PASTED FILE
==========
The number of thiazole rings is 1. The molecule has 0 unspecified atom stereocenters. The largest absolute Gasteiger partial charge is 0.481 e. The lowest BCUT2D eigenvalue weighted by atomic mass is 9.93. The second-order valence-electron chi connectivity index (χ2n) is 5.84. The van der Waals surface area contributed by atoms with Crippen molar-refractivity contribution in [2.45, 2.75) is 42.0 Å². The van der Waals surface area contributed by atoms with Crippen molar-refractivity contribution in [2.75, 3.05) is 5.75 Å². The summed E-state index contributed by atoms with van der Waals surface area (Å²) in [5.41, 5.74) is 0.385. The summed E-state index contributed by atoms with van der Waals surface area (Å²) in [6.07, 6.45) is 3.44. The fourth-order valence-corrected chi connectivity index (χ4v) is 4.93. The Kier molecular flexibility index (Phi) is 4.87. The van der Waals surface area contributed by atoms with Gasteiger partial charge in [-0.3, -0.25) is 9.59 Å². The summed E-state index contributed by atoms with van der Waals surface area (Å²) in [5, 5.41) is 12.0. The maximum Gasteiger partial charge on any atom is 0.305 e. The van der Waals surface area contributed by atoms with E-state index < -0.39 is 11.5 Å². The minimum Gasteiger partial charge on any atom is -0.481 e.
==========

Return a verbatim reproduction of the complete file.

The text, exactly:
The number of thiazole rings is 1. The molecule has 0 unspecified atom stereocenters. The largest absolute Gasteiger partial charge is 0.481 e. The lowest BCUT2D eigenvalue weighted by atomic mass is 9.93. The second-order valence-electron chi connectivity index (χ2n) is 5.84. The van der Waals surface area contributed by atoms with Crippen molar-refractivity contribution in [2.45, 2.75) is 42.0 Å². The van der Waals surface area contributed by atoms with Crippen molar-refractivity contribution in [2.75, 3.05) is 5.75 Å². The summed E-state index contributed by atoms with van der Waals surface area (Å²) in [5.41, 5.74) is 0.385. The summed E-state index contributed by atoms with van der Waals surface area (Å²) in [6.07, 6.45) is 3.44. The fourth-order valence-corrected chi connectivity index (χ4v) is 4.93. The Kier molecular flexibility index (Phi) is 4.87. The van der Waals surface area contributed by atoms with Gasteiger partial charge in [-0.3, -0.25) is 9.59 Å². The summed E-state index contributed by atoms with van der Waals surface area (Å²) in [5, 5.41) is 12.0. The maximum Gasteiger partial charge on any atom is 0.305 e. The van der Waals surface area contributed by atoms with E-state index < -0.39 is 11.5 Å². The minimum Gasteiger partial charge on any atom is -0.481 e.